The Thinking Verb Taboo, Idea Theft, Paper Reality, and Teachers

Today inspired me with a pile of high-octane brain food from online sources, so here I gather and share. Please click through to the original articles and read them for yourself. Each of these will pay dividends on the time you invest in reading them.

1) Thought Verbs by Chuck Palahniuk on Culture Porn
A challenge for writers: For the next 6 months, don't use any thought verbs while writing.
"These include: Thinks, Knows, Understands, Realizes, Believes, Wants, Remembers, Imagines, Desires, and a hundred others you love to use.

"The list should also include: Loves and Hates."
Find these verbs in your writing and destroy them. Unpack them and lead the reader to figure out what the character thinks instead of using the crutch of looking into the character's head directly. Show, don't tell, but unpacked into observable action. He also reserves a section for is and have.

Mere Existence and simple Thought no longer suffice. Act and Demonstrate to draw your reader into your writing.

2) "What If Someone Steals Your Idea?" as blogged by Daniel Solis
Daniel's enthusiam and passion infect anyone in his immediate area. In this article he clears the mind's cobwebs and dispels meaningless fear on the way to working through your idea. An idea alone does not make a game, and at least part of the idea came from somewhere else in the first place. The development of that idea and the constant revision inherent in playtesting make a successful game, and that takes effort.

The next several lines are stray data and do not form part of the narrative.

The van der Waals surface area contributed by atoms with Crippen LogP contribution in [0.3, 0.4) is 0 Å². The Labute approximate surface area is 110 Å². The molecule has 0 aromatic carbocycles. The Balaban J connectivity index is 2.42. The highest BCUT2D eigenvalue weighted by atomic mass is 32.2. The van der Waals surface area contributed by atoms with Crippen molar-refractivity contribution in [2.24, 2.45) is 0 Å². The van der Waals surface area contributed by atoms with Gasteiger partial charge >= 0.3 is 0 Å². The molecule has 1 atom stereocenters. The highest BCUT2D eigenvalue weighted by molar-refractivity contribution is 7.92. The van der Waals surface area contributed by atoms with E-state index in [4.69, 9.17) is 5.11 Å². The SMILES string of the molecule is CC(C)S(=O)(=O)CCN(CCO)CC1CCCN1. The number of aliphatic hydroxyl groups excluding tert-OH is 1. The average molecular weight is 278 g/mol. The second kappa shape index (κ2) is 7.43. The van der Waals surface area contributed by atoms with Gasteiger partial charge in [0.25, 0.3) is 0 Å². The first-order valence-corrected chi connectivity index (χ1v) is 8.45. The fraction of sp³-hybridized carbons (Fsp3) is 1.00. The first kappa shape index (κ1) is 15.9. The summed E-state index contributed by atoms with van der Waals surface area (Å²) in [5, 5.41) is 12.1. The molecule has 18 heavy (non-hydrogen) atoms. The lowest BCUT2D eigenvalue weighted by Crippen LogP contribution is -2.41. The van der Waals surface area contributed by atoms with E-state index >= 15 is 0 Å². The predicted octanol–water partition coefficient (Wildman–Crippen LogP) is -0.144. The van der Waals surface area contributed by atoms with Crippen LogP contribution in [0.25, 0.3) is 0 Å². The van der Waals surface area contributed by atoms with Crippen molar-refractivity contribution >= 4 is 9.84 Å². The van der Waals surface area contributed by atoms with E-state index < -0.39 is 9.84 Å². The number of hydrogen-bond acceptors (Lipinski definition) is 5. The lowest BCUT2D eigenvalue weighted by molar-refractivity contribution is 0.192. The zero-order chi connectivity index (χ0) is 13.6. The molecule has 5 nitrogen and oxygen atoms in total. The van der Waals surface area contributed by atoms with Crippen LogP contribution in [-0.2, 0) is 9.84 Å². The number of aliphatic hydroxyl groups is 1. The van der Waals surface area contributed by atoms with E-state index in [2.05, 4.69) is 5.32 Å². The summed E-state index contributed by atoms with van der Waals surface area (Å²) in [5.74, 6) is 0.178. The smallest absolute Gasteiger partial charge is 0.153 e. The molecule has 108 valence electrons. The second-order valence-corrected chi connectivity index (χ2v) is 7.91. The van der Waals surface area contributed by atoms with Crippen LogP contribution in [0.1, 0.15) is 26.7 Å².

Also, get over yourself and stop worrying about intellectual property until after you create the property in the reality outside of your head. Which dovetails nicely into...

3) You Are Wrong: A Place to Start by Quinn Murphy on Thoughtcrime Games
Ideas stuck in your head will not serve you. Get past the perfect crystalline structure of your idea and start working out the flaws, but first you need to get your idea on paper. An editor (even you yourself) can't edit something that doesn't exist. Ideas in your head remain formless until you commit them to reality.
"'It was just so perfect, but I couldn’t find a way to express it!' is the phrase you can put on the tombstones of most of the world’s failed creative projects.

Don’t make tombstones. Make art. Make games!"
4) What Teachers Make by Taylor Mali with art by Zen Pencils
Here's my favorite passage from What Teachers Make:

Words to live by, even with all the "this"es. High octane.

(Note to self: Catch up on the entire Zen Pencils archive. Awesome stuff.)

What inspires you?

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